“Have you ever heard of nurdles?” I have posed this question countless times while tabling at events and giving talks across San Diego County.  “They are pre-production plastic pellets,” I explain while pouring a few out of a jar into the palm of my hand, adding, “Just about everything made out of plastic starts with nurdles. They are melted down and poured into molds to create plastic cutlery, beach toys, milk jugs…you name it!” I then reveal that I collected the nurdles on display from North County San Diego beaches, emphasizing that ”they easily escape during manufacturing and can also be lost when transported in trucks, shipping containers, and freight trains.” Despite sharing this information with people of all ages for years, it hadn’t occurred to me that the nurdles I find might originate from the rail corridor that transects the beach communities that I frequent in Northern San Diego. 

Aquafornia news KPBS - San Diego

As lithium emerges in Imperial County, what will it take for residents to benefit?

Around the world, demand for lithium is surging, and the Imperial Valley is in a strong position to help meet that need. State and local leaders have been working hard to ensure that the communities of the valley will see more far-reaching benefits this time if the industry continues to grow. As California races to curb carbon emissions, advocates and researchers say the growth of the lithium industry could be a test of a so-called ”just transition.” That’s a movement to cleaner energy sources that strengthens local communities, rather than hollowing them out. … Lithium is a soft, silvery-white metal that’s found in many places around the world, including in hard rock, layers of sediment and belowground pockets of salty water. It’s used to lubricate aircraft engines, added as a fuel to military-grade torpedoes and is prescribed by doctors as a treatment for bipolar disorder.

Aquafornia news Washington Post

Sites with radioactive material more vulnerable as climate change increases wildfire, flood risks

As Texas wildfires burned toward the nation’s primary nuclear weapons facility, workers hurried to ensure nothing flammable was around buildings and storage areas. When the fires showed no sign of slowing, Pantex Plant officials urgently called on local contractors, who arrived within minutes with bulldozers to dig trenches and enlarge fire breaks for the sprawling complex where nuclear weapons are assembled and disassembled and dangerous plutonium pits — hollow spheres that trigger nuclear warheads and bombs — are stored. … There’s the 40-square-mile Los Alamos National Laboratory in New Mexico, where a 2000 wildfire burned to within a half mile (0.8 kilometers) of a radioactive waste site. The heavily polluted Santa Susana Field Laboratory in Southern California, where a 2018 wildfire burned 80% of the site, narrowly missing an area contaminated by a 1959 partial nuclear meltdown.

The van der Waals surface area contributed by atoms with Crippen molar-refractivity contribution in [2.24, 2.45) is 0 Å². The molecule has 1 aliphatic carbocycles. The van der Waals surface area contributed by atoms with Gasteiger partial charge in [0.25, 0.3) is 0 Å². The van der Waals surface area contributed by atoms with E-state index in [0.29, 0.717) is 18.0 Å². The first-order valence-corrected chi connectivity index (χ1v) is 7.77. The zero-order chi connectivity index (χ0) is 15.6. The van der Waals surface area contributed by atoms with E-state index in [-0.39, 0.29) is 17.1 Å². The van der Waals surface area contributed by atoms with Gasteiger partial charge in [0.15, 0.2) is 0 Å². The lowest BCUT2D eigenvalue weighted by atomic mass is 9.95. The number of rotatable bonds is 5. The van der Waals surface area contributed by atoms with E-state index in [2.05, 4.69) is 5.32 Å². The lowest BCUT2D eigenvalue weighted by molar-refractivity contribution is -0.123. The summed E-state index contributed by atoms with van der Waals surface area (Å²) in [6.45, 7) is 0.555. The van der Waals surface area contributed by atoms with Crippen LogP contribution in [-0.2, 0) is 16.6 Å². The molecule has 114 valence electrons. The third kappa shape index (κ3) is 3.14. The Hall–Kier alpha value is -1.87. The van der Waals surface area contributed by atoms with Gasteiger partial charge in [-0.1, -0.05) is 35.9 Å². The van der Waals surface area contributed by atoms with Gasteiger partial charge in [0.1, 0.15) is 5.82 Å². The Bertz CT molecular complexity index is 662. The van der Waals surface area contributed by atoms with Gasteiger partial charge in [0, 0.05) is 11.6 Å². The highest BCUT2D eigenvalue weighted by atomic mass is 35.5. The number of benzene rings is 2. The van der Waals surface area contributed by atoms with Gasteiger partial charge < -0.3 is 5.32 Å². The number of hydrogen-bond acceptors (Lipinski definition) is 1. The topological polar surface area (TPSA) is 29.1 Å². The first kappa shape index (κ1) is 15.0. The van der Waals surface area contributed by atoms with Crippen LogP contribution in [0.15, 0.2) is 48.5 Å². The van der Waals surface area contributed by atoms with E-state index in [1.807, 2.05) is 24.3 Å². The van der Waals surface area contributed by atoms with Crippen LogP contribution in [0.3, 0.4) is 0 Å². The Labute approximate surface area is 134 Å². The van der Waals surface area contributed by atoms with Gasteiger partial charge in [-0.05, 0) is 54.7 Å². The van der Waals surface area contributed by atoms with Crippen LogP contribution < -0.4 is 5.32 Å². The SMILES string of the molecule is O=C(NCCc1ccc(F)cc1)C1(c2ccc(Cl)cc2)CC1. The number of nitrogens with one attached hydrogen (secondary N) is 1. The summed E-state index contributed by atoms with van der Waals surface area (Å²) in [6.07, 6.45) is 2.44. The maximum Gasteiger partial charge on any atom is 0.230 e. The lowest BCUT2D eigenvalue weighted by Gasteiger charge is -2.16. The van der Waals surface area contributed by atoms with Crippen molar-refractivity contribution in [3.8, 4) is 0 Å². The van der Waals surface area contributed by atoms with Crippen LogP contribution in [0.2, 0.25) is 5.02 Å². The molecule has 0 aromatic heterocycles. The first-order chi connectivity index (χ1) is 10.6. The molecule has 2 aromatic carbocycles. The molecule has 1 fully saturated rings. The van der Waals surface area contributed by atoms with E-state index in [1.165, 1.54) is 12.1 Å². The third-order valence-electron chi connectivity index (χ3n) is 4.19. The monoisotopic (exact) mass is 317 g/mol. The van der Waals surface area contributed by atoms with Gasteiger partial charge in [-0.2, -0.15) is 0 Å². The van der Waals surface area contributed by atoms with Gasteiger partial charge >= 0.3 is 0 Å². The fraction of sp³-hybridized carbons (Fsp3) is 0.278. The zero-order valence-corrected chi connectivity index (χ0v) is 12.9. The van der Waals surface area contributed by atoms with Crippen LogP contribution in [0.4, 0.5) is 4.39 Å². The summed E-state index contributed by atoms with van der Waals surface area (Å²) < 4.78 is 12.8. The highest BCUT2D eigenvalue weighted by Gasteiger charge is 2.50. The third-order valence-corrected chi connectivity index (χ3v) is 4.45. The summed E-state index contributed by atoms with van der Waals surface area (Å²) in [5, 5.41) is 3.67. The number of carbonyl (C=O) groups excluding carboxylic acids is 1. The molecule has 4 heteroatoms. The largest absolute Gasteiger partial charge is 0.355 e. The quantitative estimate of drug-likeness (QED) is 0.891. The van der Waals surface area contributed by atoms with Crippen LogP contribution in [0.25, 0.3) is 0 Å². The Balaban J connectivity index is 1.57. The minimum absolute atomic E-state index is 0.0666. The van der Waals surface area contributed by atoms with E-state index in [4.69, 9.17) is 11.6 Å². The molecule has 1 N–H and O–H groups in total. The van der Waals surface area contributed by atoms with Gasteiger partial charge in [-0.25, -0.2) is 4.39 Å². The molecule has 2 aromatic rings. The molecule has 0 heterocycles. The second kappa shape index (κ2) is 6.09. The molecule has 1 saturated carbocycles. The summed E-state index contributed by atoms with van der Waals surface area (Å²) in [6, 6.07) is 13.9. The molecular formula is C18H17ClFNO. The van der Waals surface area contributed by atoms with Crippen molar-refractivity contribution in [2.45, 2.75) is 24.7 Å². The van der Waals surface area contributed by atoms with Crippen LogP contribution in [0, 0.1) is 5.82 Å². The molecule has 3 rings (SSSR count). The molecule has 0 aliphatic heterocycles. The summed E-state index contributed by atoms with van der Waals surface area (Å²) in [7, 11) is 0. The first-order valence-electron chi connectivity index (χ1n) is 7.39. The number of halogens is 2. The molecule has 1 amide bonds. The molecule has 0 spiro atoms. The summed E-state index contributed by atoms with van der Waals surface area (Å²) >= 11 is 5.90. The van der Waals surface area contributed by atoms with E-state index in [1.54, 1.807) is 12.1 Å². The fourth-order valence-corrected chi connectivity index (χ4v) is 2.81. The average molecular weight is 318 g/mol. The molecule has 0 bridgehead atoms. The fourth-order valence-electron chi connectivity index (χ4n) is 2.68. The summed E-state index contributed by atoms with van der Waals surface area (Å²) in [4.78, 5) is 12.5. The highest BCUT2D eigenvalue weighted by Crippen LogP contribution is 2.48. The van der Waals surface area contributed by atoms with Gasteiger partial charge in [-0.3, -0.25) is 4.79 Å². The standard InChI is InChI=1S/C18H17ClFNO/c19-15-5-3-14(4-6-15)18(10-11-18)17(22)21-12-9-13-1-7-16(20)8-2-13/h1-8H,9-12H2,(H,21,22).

Aquafornia news Grand Junction Sentinel

Government coalition opposes Dolores monument

A coalition of Northwest Colorado governments has come out in opposition to designating the Dolores Canyon region as a national monument. The board of the Associated Governments of Northwest Colorado this week approved a resolution urging “President Biden, federal agencies and legislative bodies to consider the adverse impacts such designation would have on local governance, economy, access, and national security.” The board’s action came the same week Mesa County commissioners passed a resolution opposing the monument designation. … [The AGNC] worries about potential impacts to things such as farming/ranching and recreational access, and to potential mining of uranium and lithium in the region that “represents a critical matter of national security, particularly considering the current state of global affairs.”